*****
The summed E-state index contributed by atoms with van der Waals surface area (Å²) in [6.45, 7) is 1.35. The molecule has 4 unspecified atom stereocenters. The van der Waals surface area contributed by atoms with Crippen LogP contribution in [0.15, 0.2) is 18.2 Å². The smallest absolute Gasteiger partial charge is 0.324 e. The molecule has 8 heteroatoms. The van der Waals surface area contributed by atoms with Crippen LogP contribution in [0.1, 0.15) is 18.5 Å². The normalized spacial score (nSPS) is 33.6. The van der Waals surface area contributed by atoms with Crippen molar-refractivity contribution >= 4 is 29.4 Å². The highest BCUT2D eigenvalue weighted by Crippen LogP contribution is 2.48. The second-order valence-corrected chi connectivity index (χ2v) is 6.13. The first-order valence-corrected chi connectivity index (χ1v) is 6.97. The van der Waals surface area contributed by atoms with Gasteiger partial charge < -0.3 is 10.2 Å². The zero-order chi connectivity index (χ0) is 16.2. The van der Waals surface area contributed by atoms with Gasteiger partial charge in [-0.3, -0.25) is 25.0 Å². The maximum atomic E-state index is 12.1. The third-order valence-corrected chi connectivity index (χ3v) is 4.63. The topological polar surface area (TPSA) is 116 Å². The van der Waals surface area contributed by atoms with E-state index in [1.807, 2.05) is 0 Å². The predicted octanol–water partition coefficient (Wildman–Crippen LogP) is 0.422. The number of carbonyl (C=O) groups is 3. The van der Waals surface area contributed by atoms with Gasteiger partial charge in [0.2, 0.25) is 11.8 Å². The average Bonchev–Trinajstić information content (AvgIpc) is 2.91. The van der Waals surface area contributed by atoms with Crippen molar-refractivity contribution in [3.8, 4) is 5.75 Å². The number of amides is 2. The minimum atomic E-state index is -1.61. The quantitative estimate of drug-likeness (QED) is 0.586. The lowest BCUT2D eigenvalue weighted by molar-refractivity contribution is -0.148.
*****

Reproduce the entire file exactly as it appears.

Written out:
The summed E-state index contributed by atoms with van der Waals surface area (Å²) in [6.45, 7) is 1.35. The molecule has 4 unspecified atom stereocenters. The van der Waals surface area contributed by atoms with Crippen LogP contribution in [0.15, 0.2) is 18.2 Å². The smallest absolute Gasteiger partial charge is 0.324 e. The molecule has 8 heteroatoms. The van der Waals surface area contributed by atoms with Crippen LogP contribution in [0.1, 0.15) is 18.5 Å². The normalized spacial score (nSPS) is 33.6. The van der Waals surface area contributed by atoms with Crippen molar-refractivity contribution >= 4 is 29.4 Å². The highest BCUT2D eigenvalue weighted by Crippen LogP contribution is 2.48. The second-order valence-corrected chi connectivity index (χ2v) is 6.13. The first-order valence-corrected chi connectivity index (χ1v) is 6.97. The van der Waals surface area contributed by atoms with Gasteiger partial charge < -0.3 is 10.2 Å². The zero-order chi connectivity index (χ0) is 16.2. The van der Waals surface area contributed by atoms with Gasteiger partial charge in [-0.3, -0.25) is 25.0 Å². The maximum atomic E-state index is 12.1. The third-order valence-corrected chi connectivity index (χ3v) is 4.63. The topological polar surface area (TPSA) is 116 Å². The van der Waals surface area contributed by atoms with E-state index in [1.807, 2.05) is 0 Å². The predicted octanol–water partition coefficient (Wildman–Crippen LogP) is 0.422. The number of carbonyl (C=O) groups is 3. The van der Waals surface area contributed by atoms with Gasteiger partial charge in [0.2, 0.25) is 11.8 Å². The average Bonchev–Trinajstić information content (AvgIpc) is 2.91. The van der Waals surface area contributed by atoms with Crippen molar-refractivity contribution in [3.8, 4) is 5.75 Å². The number of amides is 2. The minimum atomic E-state index is -1.61. The quantitative estimate of drug-likeness (QED) is 0.586. The lowest BCUT2D eigenvalue weighted by molar-refractivity contribution is -0.148.